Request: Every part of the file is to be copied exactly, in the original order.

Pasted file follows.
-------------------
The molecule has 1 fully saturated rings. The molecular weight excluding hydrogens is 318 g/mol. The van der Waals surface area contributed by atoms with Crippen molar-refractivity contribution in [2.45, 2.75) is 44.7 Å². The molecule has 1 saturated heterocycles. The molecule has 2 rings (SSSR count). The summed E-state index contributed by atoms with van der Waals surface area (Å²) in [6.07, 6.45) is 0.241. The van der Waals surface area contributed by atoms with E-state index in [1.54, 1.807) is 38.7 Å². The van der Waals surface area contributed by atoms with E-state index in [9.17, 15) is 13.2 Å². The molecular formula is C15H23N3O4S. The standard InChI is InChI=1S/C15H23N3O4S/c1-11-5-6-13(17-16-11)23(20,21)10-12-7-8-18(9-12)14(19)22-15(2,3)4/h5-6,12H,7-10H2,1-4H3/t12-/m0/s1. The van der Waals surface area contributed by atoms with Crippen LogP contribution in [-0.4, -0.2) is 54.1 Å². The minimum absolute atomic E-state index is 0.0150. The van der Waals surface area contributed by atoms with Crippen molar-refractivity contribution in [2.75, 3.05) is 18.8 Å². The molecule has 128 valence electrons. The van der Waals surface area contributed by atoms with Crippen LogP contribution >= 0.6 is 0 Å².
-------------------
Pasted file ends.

The molecule has 1 fully saturated rings. The molecular weight excluding hydrogens is 318 g/mol. The van der Waals surface area contributed by atoms with Crippen molar-refractivity contribution in [2.45, 2.75) is 44.7 Å². The molecule has 1 saturated heterocycles. The molecule has 2 rings (SSSR count). The summed E-state index contributed by atoms with van der Waals surface area (Å²) in [6.07, 6.45) is 0.241. The van der Waals surface area contributed by atoms with E-state index in [1.54, 1.807) is 38.7 Å². The van der Waals surface area contributed by atoms with E-state index in [9.17, 15) is 13.2 Å². The molecular formula is C15H23N3O4S. The standard InChI is InChI=1S/C15H23N3O4S/c1-11-5-6-13(17-16-11)23(20,21)10-12-7-8-18(9-12)14(19)22-15(2,3)4/h5-6,12H,7-10H2,1-4H3/t12-/m0/s1. The van der Waals surface area contributed by atoms with Crippen LogP contribution in [-0.4, -0.2) is 54.1 Å². The minimum absolute atomic E-state index is 0.0150. The van der Waals surface area contributed by atoms with Crippen molar-refractivity contribution in [2.75, 3.05) is 18.8 Å². The molecule has 128 valence electrons. The van der Waals surface area contributed by atoms with Crippen LogP contribution >= 0.6 is 0 Å².